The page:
2. ClimateWire, a news syndication service that covers the environment and energy, ran a feature[password] analyzing American perceptions of climate change and the relationship to the policy debate. It's one of the best discussions of public opinion I've seen in the press, with some interesting comments from various pollsters and experts.
Here's what I had to say, an interpretation that will be familiar to readers of this blog or articles that I have written. See for example this recent study I did analyzing two decades of polling trends on global warming (PDF).
"The conventional wisdom is that media coverage and An Inconvenient Truth [former Vice President Al Gore's documentary on global warming] changed public opinion," said Matthew Nisbet, an assistant professor of communication at American University. "Instead, most of the impact was to intensify things for those who already care about climate change."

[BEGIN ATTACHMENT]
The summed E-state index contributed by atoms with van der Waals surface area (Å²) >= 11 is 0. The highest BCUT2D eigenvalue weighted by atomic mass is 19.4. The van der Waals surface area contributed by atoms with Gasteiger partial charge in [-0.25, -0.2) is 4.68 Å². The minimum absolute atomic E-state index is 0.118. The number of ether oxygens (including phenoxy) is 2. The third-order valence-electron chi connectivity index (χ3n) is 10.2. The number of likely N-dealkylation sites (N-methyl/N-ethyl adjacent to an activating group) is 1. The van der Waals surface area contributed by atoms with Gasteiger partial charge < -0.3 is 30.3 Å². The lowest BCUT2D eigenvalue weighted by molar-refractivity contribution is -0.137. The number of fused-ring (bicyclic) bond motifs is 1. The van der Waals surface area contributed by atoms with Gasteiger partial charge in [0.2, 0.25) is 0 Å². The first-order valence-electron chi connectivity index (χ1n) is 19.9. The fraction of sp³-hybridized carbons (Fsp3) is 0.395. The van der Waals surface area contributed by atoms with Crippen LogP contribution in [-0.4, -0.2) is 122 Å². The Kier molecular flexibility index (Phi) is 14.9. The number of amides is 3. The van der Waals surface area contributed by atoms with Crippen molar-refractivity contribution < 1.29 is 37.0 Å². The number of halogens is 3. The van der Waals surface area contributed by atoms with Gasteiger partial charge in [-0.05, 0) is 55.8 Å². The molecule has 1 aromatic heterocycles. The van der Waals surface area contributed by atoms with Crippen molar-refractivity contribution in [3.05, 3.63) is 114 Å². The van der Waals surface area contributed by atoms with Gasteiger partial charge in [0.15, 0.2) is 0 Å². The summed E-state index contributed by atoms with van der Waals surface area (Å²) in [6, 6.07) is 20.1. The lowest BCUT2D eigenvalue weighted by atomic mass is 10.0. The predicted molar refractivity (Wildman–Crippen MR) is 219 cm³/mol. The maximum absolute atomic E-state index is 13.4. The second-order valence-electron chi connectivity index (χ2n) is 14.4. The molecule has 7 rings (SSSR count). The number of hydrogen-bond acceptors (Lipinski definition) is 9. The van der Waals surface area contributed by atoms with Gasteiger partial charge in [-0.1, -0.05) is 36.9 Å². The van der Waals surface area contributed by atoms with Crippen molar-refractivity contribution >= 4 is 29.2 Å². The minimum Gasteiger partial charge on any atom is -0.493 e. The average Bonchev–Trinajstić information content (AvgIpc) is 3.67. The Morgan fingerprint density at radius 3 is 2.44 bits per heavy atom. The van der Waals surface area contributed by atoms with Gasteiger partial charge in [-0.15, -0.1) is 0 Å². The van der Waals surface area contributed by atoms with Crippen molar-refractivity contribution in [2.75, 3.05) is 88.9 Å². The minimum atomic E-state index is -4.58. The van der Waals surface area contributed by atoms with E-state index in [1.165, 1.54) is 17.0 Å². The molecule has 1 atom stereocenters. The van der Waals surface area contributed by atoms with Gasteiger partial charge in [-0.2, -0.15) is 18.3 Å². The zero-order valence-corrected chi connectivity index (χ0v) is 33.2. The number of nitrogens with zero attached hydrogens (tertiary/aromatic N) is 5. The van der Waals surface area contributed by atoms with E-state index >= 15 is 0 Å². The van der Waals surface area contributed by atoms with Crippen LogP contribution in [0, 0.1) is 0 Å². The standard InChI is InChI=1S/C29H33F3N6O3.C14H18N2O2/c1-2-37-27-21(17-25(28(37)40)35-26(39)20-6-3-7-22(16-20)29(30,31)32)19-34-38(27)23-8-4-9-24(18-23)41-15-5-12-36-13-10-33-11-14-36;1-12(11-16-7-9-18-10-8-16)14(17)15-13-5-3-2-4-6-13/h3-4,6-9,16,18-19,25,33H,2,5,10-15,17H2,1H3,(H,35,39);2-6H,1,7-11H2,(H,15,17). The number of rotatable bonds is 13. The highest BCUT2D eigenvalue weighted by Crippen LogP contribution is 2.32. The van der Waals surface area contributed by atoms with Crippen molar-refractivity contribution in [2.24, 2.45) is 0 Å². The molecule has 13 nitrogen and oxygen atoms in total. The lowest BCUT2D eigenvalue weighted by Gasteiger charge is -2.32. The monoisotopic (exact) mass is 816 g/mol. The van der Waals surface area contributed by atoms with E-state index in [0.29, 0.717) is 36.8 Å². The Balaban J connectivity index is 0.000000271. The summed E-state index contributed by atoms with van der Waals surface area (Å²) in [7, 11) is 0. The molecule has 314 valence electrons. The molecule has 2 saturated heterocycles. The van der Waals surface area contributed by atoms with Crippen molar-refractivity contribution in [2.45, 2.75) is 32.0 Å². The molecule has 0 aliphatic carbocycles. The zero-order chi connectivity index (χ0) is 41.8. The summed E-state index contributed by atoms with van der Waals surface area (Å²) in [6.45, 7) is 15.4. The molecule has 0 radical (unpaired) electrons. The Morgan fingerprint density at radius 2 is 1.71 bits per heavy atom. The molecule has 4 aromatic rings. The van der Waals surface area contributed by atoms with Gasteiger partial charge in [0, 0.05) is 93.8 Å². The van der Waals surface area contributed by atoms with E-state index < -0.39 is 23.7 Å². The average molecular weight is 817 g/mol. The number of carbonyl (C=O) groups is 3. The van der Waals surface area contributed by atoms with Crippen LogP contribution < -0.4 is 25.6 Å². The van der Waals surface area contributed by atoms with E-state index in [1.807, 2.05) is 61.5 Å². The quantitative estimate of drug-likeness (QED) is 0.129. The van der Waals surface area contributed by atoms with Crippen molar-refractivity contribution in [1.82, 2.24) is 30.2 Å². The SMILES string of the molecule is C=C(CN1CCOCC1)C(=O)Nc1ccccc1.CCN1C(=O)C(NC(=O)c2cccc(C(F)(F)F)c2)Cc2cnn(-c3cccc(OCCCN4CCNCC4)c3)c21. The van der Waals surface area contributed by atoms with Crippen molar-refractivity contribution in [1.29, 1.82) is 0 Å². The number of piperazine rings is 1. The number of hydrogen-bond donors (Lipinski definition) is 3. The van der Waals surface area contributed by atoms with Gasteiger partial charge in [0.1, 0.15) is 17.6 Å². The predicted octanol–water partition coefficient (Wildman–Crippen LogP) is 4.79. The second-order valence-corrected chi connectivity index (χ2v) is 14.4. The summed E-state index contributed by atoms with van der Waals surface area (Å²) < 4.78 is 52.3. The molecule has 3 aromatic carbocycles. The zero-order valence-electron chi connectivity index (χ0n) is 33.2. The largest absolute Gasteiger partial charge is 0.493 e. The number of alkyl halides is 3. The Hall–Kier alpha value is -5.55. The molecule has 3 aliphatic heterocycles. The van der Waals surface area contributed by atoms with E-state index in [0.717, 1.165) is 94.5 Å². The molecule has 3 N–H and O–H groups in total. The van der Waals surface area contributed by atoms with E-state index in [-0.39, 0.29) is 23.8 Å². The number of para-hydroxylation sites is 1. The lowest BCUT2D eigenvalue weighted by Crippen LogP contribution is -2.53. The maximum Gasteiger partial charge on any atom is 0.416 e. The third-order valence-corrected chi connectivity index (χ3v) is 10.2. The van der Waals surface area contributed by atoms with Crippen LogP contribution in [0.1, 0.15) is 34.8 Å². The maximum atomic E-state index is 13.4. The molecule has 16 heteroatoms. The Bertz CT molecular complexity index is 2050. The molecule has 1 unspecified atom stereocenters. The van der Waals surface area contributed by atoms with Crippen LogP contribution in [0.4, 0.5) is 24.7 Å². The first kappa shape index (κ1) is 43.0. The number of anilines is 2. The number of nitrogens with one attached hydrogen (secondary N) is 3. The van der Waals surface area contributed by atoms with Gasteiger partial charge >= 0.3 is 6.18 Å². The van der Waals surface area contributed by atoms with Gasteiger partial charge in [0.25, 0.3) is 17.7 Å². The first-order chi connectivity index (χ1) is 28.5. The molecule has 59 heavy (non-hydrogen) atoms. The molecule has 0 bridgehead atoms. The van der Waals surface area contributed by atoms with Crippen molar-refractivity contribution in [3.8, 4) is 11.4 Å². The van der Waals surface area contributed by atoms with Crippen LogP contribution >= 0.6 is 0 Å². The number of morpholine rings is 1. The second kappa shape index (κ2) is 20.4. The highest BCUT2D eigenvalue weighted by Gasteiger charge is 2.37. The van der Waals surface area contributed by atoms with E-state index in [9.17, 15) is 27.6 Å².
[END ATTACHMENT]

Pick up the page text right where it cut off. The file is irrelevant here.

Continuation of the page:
....Regardless of the source of the lackluster interest, many political scientists have indicated that the current apathy presents a problem for potential passage of climate legislation.
"Whenever you have systematic policy challenges that have a lot of costs, some in Congress need to see in polls that there is public support," said Nisbet. "If I had to guess, I'd say maybe at the end of 2009 we'll get something through."
...To change that, supporters of controlling carbon dioxide emissions should consider reframing the issue around new green jobs and spiraling energy costs, which already rank as high priorities with Democrats and Republicans, American University professor Nisbet said.
McCain's environmental adviser, James Woolsey, made a similar point recently when he said he had convinced a Republican congressman to support climate control measures after tying the topic to terrorism in a hearing. The congressman said, "If we're doing it for that reason, then fine," Woolsey recalled this month at an panel of the Society of Environmental Journalists.
One blogger has posted the full syndicated article here.